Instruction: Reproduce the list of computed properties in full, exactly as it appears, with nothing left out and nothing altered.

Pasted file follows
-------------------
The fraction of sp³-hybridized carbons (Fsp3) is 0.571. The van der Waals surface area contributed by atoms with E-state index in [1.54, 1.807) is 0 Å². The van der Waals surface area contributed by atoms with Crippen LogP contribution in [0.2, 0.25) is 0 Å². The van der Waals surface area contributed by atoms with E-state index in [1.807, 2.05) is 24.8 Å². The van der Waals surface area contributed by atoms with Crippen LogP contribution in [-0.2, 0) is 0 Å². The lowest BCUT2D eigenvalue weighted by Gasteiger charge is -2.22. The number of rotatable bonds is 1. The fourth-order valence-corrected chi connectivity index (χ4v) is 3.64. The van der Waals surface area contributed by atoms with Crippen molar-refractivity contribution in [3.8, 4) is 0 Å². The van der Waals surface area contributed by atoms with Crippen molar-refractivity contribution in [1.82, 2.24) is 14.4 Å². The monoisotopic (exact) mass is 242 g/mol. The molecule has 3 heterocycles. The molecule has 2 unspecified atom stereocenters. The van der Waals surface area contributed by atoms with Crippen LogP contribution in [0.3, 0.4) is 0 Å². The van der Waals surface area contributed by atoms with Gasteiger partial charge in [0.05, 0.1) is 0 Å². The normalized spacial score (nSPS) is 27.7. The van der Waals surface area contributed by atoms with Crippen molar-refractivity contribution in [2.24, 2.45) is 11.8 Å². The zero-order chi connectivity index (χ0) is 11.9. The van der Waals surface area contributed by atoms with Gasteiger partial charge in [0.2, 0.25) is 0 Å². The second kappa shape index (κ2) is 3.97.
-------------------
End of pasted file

The fraction of sp³-hybridized carbons (Fsp3) is 0.571. The van der Waals surface area contributed by atoms with E-state index in [1.54, 1.807) is 0 Å². The van der Waals surface area contributed by atoms with Crippen LogP contribution in [0.2, 0.25) is 0 Å². The van der Waals surface area contributed by atoms with E-state index in [1.807, 2.05) is 24.8 Å². The van der Waals surface area contributed by atoms with Crippen LogP contribution in [-0.2, 0) is 0 Å². The lowest BCUT2D eigenvalue weighted by Gasteiger charge is -2.22. The number of rotatable bonds is 1. The fourth-order valence-corrected chi connectivity index (χ4v) is 3.64. The van der Waals surface area contributed by atoms with Crippen molar-refractivity contribution in [3.8, 4) is 0 Å². The van der Waals surface area contributed by atoms with Crippen molar-refractivity contribution in [1.82, 2.24) is 14.4 Å². The monoisotopic (exact) mass is 242 g/mol. The molecule has 3 heterocycles. The molecule has 2 unspecified atom stereocenters. The van der Waals surface area contributed by atoms with Crippen LogP contribution in [0.3, 0.4) is 0 Å². The van der Waals surface area contributed by atoms with Gasteiger partial charge in [0.05, 0.1) is 0 Å². The normalized spacial score (nSPS) is 27.7. The van der Waals surface area contributed by atoms with Crippen molar-refractivity contribution in [2.24, 2.45) is 11.8 Å². The zero-order chi connectivity index (χ0) is 11.9. The van der Waals surface area contributed by atoms with Gasteiger partial charge in [0.2, 0.25) is 0 Å². The second kappa shape index (κ2) is 3.97.